Sudan: Its diversity, economics and history

by Jehron Muhammad

KHARTOUM, Sudan—Nothing says diversity like Sudan. Once Africa’s largest country, now divided by neocolonial and neoliberal machinations the U.S. helped to engineer, it’s separated as North and South. But Sudan enjoys a rich cultural and ethnic religious heritage. Those things have endured despite economic and political turmoil as Sudan retains its sense of authenticity.

Sitting in a cafe here with documentary film maker, journalist and activist Alsanosi Adam, who by the way has two graduate degrees in media studies from the Berkeley School of Journalism, we discussed the Sudanese people and “identity issues.”

Adam said, “To me being Sudanese means connecting with the culture and the traditions that we hold dear. I’m a second generation Sudanese, so (it) means the world to me to be a part of this great country.”

What Adam says next, in his passion and in its substance, destroys Western media identification of Northern Sudanese people as “Arabs.”

 “To be actually a Sudanese, if we ever talk about the fact we have identity issues, I see them as identity differences,” he said. “Because we are a melting pot. We are an African nation with some mixture of Middle Eastern and some Turkish and European blood. But in the end, we all drink from the Nile (River). We are one people.”

And, as one writer aptly noted, “Speaking Arabic does not make you an Arab.”

My Sudanese wife’s uncle also recently said, during a meeting that included family elders, “Our cross pollination with those that identify as Arabs, and our adopting some of their cultural traditions, did not mean we lost our identity as Black Africans.”

In addition, nowhere on the continent are pyramids a truer reflection of Black African civilizations than in Egypt and Sudan.

Adam’s remarks are a testament to Black American scholar W.É.B. Du Bois’ 1940 book “Black Folks Then And Now,” where he destroys Western imperialist notions of Sudan being Arab and not Black.

What Adam reveals about Sudan, DuBois as head of the Department of Sociology at Atlanta University, contextualizes as Africa. He responded in 1943 while being interviewed: “Africa is the ‘Ethiopia’ of the Greek, the ‘Kush’ and the ‘Pint’ of the Egyptian and the Arabian ‘land of the Blacks.’ To modern Europe it is the ‘Dark Continent’ and ‘Land of Contrasts;’ in literature it is the seat of the Sphinx and the lotus eaters, the homes of the dwarfs, gnomes, and pixies, and the refuge of the Gods; in commerce it is the slave mart and the source of ivory, ebony, gold and diamonds. No other continent can rival this ancient of days.”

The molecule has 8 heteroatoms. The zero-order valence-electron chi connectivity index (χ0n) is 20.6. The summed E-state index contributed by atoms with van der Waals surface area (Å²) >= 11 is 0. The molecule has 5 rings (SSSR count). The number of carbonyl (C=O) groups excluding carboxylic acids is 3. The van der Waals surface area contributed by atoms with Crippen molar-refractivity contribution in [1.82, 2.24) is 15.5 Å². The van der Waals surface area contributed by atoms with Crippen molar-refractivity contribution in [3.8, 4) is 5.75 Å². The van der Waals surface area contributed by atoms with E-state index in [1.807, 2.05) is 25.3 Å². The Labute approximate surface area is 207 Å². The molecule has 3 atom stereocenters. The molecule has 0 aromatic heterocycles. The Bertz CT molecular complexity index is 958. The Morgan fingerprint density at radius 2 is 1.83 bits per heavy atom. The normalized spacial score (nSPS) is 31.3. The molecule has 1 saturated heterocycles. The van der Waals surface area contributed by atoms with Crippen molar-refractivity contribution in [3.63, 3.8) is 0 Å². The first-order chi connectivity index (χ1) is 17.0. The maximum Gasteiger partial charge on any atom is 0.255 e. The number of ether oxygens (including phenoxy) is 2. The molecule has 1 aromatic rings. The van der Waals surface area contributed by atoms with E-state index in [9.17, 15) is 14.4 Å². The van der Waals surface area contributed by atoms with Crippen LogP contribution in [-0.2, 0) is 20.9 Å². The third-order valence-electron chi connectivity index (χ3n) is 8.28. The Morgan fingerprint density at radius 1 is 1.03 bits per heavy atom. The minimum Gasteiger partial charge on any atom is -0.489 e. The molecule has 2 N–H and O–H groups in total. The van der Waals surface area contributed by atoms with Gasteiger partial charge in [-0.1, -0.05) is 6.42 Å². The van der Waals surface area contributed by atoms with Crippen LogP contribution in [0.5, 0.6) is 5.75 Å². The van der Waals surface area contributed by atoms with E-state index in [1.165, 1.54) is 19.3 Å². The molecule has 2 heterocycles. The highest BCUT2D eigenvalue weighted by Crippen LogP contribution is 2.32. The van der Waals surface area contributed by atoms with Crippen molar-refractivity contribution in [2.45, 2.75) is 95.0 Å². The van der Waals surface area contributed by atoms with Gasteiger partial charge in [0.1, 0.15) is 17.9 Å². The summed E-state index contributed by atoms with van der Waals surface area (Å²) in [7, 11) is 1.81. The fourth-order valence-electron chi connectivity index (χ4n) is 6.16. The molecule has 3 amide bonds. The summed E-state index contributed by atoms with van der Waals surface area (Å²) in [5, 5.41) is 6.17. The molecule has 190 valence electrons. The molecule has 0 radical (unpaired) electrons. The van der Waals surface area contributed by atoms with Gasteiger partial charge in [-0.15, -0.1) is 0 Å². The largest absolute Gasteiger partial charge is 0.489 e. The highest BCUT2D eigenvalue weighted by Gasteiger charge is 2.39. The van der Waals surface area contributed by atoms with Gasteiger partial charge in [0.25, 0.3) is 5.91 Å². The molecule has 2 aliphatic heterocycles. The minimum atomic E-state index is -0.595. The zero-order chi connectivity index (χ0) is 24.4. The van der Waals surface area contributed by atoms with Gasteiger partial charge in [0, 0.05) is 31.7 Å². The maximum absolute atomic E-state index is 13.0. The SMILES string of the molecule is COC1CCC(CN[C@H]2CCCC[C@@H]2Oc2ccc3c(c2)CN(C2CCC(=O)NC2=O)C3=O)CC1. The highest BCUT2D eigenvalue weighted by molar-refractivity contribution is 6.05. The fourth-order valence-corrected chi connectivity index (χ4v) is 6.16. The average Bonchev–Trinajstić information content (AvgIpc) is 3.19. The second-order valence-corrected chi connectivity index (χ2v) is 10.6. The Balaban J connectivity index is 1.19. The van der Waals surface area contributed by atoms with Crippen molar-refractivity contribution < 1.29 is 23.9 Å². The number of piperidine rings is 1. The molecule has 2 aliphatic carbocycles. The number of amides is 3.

Sudan, like other nations, has been historically plagued by American and European powers meddling in the “scramble for Africa.” In 2007, while sitting in the courtyard outside my hotel room in Khartoum, I was warned of the divisions within the SPLM, the Sudan People’s Liberation Movement which fought for an independent South Sudan.

During an exclusive interview with Dr. Wani Tombe of the political daily Advocate newspaper distributed in Southern Sudan and Sudan proper warned, if the South secedes there will be a civil war in the South and there was just war between the North and South. Dr. Tombe is from the Southern region in Juba. “There is going to be a very bloody civil war between the Southern Sudanese themselves,” he predicted in 2017. His predictions have come true with war raging between different factions in South Sudan, since its independence in 2011.

In retrospect, North and South Sudan, then Africa’s largest nation state in geographic size, was a marriage complete with all the conflicts, disagreements and fights inherent in a marriage. But with reconciliation, the relationship could have worked with landlocked Southern Sudan, home of oil and mineral wealth, using the North’s infrastructure, pipeline and ports to ship oil to market.

On gaining “independence,” South Sudan had no oil industry infrastructure and no ability, nor the wherewithal, to build such. In effect it was doomed from the beginning and Dr. Tombe’s predictions made in 2017 were prophetic. American government officials, who largely engineered the separation, were false prophets with their so-called Comprehensive Peace Agreement promising development aid and a peaceful transition only to deceive. Note: The separation resulted in Northern Sudan losing over 50 percent of revenue from oil and left Southern Sudan without infrastructure and with conflict between its tribes and ethnic groups. 

Adam also talked about Sudan’s rich Islamic history and traditions. He said the Abyssinian King Al-Negashi who facilitated Islam’s first migration or Hijra used the region now known as Sudan as a safe haven from those opposing the Muslims. Adam noted that Abyssinia not only included Eritrea and Ethiopia but also parts of Sudan.

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